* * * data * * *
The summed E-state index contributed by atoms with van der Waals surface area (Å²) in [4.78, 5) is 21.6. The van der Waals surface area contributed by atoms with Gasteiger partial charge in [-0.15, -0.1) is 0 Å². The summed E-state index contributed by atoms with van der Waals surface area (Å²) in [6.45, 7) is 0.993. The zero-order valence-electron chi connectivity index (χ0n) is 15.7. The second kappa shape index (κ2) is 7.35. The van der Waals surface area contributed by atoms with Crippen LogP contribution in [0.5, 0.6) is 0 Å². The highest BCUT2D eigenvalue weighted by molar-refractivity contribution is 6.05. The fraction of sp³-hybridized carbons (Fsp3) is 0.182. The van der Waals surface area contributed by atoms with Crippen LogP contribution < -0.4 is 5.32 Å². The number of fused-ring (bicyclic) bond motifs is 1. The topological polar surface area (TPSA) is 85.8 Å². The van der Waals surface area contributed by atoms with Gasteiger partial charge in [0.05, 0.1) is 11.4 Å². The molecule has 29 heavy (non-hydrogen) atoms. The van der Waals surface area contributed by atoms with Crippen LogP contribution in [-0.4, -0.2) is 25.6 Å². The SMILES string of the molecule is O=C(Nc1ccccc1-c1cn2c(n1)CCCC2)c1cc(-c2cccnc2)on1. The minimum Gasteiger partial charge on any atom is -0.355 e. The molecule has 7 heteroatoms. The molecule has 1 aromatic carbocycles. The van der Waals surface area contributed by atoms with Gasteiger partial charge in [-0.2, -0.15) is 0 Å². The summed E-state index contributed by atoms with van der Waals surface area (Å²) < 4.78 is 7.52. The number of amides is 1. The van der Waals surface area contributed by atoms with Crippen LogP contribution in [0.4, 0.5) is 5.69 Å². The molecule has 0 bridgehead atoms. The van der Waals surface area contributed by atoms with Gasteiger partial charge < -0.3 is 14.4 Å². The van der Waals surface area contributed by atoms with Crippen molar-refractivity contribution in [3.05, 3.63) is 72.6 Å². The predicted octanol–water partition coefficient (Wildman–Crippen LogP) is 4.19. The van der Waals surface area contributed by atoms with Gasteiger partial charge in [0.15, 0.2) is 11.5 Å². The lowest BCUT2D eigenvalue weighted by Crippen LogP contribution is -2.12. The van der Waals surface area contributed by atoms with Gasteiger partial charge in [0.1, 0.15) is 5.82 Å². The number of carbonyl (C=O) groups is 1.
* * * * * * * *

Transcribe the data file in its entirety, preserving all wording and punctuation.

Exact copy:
The summed E-state index contributed by atoms with van der Waals surface area (Å²) in [4.78, 5) is 21.6. The van der Waals surface area contributed by atoms with Gasteiger partial charge in [-0.15, -0.1) is 0 Å². The summed E-state index contributed by atoms with van der Waals surface area (Å²) in [6.45, 7) is 0.993. The zero-order valence-electron chi connectivity index (χ0n) is 15.7. The second kappa shape index (κ2) is 7.35. The van der Waals surface area contributed by atoms with Crippen LogP contribution in [0.5, 0.6) is 0 Å². The highest BCUT2D eigenvalue weighted by molar-refractivity contribution is 6.05. The fraction of sp³-hybridized carbons (Fsp3) is 0.182. The van der Waals surface area contributed by atoms with Crippen LogP contribution < -0.4 is 5.32 Å². The number of fused-ring (bicyclic) bond motifs is 1. The topological polar surface area (TPSA) is 85.8 Å². The van der Waals surface area contributed by atoms with Gasteiger partial charge in [0.05, 0.1) is 11.4 Å². The molecule has 29 heavy (non-hydrogen) atoms. The van der Waals surface area contributed by atoms with Crippen LogP contribution in [-0.4, -0.2) is 25.6 Å². The SMILES string of the molecule is O=C(Nc1ccccc1-c1cn2c(n1)CCCC2)c1cc(-c2cccnc2)on1. The minimum Gasteiger partial charge on any atom is -0.355 e. The molecule has 7 heteroatoms. The molecule has 1 aromatic carbocycles. The van der Waals surface area contributed by atoms with Gasteiger partial charge in [-0.2, -0.15) is 0 Å². The summed E-state index contributed by atoms with van der Waals surface area (Å²) < 4.78 is 7.52. The number of amides is 1. The van der Waals surface area contributed by atoms with Crippen LogP contribution in [0.4, 0.5) is 5.69 Å². The molecule has 0 bridgehead atoms. The van der Waals surface area contributed by atoms with Gasteiger partial charge < -0.3 is 14.4 Å². The van der Waals surface area contributed by atoms with Crippen molar-refractivity contribution in [3.05, 3.63) is 72.6 Å². The predicted octanol–water partition coefficient (Wildman–Crippen LogP) is 4.19. The van der Waals surface area contributed by atoms with Gasteiger partial charge in [0.15, 0.2) is 11.5 Å². The lowest BCUT2D eigenvalue weighted by Crippen LogP contribution is -2.12. The van der Waals surface area contributed by atoms with Gasteiger partial charge in [0.1, 0.15) is 5.82 Å². The number of carbonyl (C=O) groups is 1.